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Photography Shutter Aperture ISO Lesson# 1

Updated: Nov 15, 2018





Shutter Speed


The shutter is a small “curtain” in the camera that quickly rolls over the image sensor (the digital version of film) and allows light to shine onto the imaging sensor for a fraction of a second. The longer the shutter allows light to shine onto the image sensor, the brighter the picture since more light is gathered.  A darker picture is produced when the shutter moves very quickly and only allows light to touch the imaging sensor for a tiny fraction of a second. The duration that the shutter allows light onto the image sensor is called the shutter speed, and is measured in fractions of a second.  So a shutter speed of 1/2 of a second will allow more light to touch the image sensor and will produce a brighter picture than a shutter speed of 1/200 of a second. So if you're taking a picture an it is too dark, you could use a slower shutter speed to allow the camera to gather more light.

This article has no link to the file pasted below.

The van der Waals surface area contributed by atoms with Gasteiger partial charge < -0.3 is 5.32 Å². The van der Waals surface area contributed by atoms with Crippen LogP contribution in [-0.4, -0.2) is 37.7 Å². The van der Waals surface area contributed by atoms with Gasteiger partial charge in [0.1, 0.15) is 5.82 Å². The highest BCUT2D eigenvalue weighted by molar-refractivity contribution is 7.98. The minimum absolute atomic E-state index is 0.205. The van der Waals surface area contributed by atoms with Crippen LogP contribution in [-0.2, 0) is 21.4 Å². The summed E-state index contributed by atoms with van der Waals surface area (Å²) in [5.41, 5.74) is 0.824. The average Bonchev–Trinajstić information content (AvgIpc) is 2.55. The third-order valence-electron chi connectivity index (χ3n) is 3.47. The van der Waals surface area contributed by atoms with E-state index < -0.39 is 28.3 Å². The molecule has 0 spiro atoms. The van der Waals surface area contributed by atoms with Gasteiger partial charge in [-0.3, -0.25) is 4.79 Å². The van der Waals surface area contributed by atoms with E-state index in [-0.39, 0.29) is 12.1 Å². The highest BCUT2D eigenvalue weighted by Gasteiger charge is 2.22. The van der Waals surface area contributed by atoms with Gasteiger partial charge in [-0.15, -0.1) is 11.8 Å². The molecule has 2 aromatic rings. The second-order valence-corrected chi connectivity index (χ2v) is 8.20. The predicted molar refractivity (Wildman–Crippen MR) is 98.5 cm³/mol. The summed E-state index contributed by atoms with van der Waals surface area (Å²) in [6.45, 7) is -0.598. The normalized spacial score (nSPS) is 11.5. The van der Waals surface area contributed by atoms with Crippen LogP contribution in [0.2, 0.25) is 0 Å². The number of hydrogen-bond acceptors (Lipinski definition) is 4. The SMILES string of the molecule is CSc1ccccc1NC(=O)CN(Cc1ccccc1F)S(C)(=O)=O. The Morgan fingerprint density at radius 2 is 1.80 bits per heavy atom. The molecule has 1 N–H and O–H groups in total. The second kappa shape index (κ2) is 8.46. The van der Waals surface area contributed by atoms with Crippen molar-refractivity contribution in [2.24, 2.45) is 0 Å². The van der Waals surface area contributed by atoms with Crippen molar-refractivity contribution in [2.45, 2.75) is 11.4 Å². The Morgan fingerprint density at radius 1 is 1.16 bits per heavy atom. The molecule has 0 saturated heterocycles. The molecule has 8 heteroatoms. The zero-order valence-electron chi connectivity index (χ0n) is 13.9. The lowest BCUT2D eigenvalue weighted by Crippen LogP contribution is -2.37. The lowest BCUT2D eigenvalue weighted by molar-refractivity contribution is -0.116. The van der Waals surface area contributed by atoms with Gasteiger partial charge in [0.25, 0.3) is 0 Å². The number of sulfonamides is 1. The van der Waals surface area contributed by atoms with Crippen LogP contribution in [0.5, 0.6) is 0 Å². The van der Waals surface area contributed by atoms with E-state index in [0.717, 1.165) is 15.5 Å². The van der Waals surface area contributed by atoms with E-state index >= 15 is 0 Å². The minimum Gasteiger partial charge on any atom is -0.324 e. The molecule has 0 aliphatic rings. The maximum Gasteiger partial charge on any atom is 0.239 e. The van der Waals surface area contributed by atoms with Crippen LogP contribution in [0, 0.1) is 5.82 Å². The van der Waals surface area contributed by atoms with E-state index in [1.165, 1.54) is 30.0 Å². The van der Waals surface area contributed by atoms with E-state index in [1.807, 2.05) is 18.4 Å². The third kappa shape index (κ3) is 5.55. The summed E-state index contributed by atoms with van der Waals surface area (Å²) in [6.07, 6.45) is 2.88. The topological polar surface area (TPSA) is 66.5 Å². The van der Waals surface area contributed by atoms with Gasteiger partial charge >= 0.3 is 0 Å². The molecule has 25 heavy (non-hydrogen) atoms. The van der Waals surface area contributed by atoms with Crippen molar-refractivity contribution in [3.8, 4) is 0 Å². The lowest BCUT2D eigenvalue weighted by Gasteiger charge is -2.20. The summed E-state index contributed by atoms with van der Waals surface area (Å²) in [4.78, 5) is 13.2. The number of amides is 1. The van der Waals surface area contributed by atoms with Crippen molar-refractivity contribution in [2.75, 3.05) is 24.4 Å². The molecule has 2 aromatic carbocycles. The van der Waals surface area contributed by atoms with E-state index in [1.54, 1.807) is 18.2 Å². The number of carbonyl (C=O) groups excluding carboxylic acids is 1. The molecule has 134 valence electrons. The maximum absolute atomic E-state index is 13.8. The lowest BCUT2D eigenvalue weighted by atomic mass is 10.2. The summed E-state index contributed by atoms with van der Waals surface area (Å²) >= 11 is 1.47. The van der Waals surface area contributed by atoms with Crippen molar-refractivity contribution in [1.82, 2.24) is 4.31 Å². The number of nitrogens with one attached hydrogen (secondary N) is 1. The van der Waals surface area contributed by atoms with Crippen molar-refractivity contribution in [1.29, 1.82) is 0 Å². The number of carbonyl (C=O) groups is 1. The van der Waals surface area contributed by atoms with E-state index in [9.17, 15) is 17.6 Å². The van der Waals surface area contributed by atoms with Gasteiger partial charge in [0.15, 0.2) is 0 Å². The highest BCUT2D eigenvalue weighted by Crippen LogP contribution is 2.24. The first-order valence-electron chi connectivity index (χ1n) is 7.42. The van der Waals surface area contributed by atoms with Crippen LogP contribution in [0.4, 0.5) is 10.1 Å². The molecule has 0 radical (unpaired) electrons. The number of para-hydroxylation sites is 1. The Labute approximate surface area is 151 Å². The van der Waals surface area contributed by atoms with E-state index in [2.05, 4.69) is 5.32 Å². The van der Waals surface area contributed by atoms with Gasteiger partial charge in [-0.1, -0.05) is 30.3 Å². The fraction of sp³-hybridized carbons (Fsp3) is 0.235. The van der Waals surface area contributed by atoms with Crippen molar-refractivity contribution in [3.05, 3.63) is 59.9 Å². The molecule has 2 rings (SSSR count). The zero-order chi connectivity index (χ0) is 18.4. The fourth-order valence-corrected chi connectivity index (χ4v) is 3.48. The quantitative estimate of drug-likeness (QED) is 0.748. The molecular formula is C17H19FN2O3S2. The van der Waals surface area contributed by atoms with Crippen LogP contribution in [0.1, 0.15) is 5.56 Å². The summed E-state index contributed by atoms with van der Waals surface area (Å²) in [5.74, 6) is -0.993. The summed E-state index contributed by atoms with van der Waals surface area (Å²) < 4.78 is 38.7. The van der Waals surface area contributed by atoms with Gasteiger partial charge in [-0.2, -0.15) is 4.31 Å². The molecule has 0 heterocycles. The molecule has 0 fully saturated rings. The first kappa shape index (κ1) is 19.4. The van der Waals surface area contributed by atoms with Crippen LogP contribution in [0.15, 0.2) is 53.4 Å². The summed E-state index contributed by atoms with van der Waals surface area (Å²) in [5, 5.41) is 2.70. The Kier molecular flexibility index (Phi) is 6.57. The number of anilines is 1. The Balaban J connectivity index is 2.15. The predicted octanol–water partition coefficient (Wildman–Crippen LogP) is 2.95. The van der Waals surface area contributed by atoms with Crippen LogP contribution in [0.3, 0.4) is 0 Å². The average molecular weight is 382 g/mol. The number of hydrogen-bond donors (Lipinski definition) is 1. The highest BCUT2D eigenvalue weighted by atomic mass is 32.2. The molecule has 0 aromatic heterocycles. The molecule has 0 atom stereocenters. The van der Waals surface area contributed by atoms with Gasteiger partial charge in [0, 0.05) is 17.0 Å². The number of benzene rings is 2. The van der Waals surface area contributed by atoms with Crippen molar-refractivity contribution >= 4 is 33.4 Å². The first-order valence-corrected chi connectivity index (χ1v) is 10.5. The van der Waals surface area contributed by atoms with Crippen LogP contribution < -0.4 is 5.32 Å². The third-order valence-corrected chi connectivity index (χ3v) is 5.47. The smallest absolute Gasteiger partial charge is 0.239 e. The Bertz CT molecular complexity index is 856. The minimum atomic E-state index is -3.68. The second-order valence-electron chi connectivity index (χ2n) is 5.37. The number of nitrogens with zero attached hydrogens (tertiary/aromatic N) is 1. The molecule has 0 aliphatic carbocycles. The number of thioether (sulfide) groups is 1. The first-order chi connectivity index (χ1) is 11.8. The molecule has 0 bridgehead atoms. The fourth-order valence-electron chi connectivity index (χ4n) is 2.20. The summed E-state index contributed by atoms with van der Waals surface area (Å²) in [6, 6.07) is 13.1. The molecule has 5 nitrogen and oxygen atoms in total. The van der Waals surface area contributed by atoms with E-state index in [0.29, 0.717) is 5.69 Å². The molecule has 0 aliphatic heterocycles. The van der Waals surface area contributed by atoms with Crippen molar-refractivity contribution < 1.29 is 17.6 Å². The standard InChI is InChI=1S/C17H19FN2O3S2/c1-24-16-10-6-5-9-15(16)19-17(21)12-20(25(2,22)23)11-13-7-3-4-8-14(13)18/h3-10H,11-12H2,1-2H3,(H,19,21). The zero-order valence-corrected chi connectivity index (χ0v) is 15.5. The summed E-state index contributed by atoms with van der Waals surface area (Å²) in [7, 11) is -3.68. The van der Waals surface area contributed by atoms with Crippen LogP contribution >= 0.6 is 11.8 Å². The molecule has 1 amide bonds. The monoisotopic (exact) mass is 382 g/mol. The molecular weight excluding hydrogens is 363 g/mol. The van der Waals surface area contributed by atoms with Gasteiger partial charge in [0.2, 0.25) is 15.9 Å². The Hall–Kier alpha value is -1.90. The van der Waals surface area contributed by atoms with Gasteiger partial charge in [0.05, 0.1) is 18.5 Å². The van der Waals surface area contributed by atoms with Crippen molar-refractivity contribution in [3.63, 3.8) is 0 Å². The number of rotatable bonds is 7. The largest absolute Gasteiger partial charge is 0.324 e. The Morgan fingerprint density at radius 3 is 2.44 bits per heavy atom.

Aperture



The aperture is a small set of blades in the lens that controls how much light will enter the camera.  The blades create a octagonal shape that can be widened, or closed down to a small hole. if you shoot with the aperture wide open, then more light is allowed into the camera than if the aperture is closed down to only allow a tiny hole of light to enter the camera.


Aperture sizes are measured by f-stops. 

A high f-stop like f-22 means that the aperture hole is quite small, and a low f-stop like f/3.5 means that the aperture is wide open.


ISO


is an acronym, but nobody really knows what it stands for. It is always just called ISO even though it really stands for International Organization for Standardization ISO controls the exposure by using software in the camera to make it extra sensitive to light. A high ISO such as ISO 1,600 will produce a brighter picture than a lower ISO such as ISO 100. The drawback to increasing the ISO is that it makes the picture noisier.


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